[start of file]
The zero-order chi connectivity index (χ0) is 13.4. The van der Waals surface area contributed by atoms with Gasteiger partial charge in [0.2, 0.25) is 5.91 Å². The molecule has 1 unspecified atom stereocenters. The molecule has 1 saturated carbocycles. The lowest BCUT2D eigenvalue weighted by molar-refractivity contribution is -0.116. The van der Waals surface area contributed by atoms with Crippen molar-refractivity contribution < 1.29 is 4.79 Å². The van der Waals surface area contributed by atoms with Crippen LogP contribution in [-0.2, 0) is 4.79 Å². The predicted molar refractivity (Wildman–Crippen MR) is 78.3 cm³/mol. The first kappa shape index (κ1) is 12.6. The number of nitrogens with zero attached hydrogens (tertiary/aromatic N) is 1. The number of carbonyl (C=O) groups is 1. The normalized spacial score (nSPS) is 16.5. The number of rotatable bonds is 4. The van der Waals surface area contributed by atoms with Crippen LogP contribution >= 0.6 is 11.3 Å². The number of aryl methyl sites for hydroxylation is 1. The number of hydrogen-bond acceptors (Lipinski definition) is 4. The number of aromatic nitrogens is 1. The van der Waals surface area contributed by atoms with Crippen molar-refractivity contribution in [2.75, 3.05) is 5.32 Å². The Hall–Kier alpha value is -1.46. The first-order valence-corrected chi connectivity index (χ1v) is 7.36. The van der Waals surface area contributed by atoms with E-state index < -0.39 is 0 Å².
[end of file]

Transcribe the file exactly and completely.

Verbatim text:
The zero-order chi connectivity index (χ0) is 13.4. The van der Waals surface area contributed by atoms with Gasteiger partial charge in [0.2, 0.25) is 5.91 Å². The molecule has 1 unspecified atom stereocenters. The molecule has 1 saturated carbocycles. The lowest BCUT2D eigenvalue weighted by molar-refractivity contribution is -0.116. The van der Waals surface area contributed by atoms with Crippen molar-refractivity contribution < 1.29 is 4.79 Å². The van der Waals surface area contributed by atoms with Crippen LogP contribution in [-0.2, 0) is 4.79 Å². The predicted molar refractivity (Wildman–Crippen MR) is 78.3 cm³/mol. The first kappa shape index (κ1) is 12.6. The number of nitrogens with zero attached hydrogens (tertiary/aromatic N) is 1. The number of carbonyl (C=O) groups is 1. The normalized spacial score (nSPS) is 16.5. The number of rotatable bonds is 4. The van der Waals surface area contributed by atoms with Crippen LogP contribution >= 0.6 is 11.3 Å². The number of aryl methyl sites for hydroxylation is 1. The number of hydrogen-bond acceptors (Lipinski definition) is 4. The number of aromatic nitrogens is 1. The van der Waals surface area contributed by atoms with Crippen molar-refractivity contribution in [2.75, 3.05) is 5.32 Å². The Hall–Kier alpha value is -1.46. The first-order valence-corrected chi connectivity index (χ1v) is 7.36. The van der Waals surface area contributed by atoms with E-state index < -0.39 is 0 Å².